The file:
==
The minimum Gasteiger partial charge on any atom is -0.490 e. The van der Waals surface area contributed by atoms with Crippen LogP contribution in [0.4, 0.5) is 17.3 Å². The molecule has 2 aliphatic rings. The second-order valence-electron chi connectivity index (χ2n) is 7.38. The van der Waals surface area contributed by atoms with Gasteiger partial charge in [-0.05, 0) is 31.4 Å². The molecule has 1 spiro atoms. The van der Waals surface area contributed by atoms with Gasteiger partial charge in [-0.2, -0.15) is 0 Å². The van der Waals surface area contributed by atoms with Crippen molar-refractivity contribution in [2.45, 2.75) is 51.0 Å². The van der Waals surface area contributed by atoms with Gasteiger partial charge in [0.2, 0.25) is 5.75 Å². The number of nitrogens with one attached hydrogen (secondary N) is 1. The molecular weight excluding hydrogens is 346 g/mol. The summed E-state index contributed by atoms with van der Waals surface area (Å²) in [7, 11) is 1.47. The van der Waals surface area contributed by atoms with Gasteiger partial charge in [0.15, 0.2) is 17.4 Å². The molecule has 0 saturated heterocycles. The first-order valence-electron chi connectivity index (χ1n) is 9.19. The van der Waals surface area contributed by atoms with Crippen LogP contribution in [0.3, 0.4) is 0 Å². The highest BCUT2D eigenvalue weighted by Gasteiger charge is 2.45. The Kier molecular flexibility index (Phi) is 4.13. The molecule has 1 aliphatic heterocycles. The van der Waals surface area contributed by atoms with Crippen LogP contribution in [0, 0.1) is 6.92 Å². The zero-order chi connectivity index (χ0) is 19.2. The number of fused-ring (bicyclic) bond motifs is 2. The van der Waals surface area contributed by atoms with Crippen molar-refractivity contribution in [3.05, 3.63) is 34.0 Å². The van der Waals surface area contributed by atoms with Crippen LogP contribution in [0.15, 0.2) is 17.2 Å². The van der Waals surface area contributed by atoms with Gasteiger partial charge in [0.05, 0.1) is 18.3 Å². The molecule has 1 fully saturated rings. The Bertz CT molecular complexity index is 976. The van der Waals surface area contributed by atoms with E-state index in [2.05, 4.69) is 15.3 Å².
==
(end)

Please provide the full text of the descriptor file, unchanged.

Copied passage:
The minimum Gasteiger partial charge on any atom is -0.490 e. The van der Waals surface area contributed by atoms with Crippen LogP contribution in [0.4, 0.5) is 17.3 Å². The molecule has 2 aliphatic rings. The second-order valence-electron chi connectivity index (χ2n) is 7.38. The van der Waals surface area contributed by atoms with Gasteiger partial charge in [-0.05, 0) is 31.4 Å². The molecule has 1 spiro atoms. The van der Waals surface area contributed by atoms with Gasteiger partial charge in [-0.2, -0.15) is 0 Å². The van der Waals surface area contributed by atoms with Crippen molar-refractivity contribution in [2.45, 2.75) is 51.0 Å². The van der Waals surface area contributed by atoms with Gasteiger partial charge in [0.2, 0.25) is 5.75 Å². The number of nitrogens with one attached hydrogen (secondary N) is 1. The molecular weight excluding hydrogens is 346 g/mol. The summed E-state index contributed by atoms with van der Waals surface area (Å²) in [7, 11) is 1.47. The van der Waals surface area contributed by atoms with Gasteiger partial charge in [0.15, 0.2) is 17.4 Å². The molecule has 0 saturated heterocycles. The first-order valence-electron chi connectivity index (χ1n) is 9.19. The van der Waals surface area contributed by atoms with Crippen LogP contribution in [0.3, 0.4) is 0 Å². The highest BCUT2D eigenvalue weighted by Gasteiger charge is 2.45. The Kier molecular flexibility index (Phi) is 4.13. The molecule has 1 aliphatic heterocycles. The van der Waals surface area contributed by atoms with Crippen LogP contribution in [0, 0.1) is 6.92 Å². The zero-order chi connectivity index (χ0) is 19.2. The number of fused-ring (bicyclic) bond motifs is 2. The van der Waals surface area contributed by atoms with Crippen molar-refractivity contribution in [3.05, 3.63) is 34.0 Å². The van der Waals surface area contributed by atoms with Crippen LogP contribution in [0.15, 0.2) is 17.2 Å². The van der Waals surface area contributed by atoms with Gasteiger partial charge in [0.05, 0.1) is 18.3 Å². The molecule has 1 fully saturated rings. The Bertz CT molecular complexity index is 976. The van der Waals surface area contributed by atoms with E-state index in [2.05, 4.69) is 15.3 Å².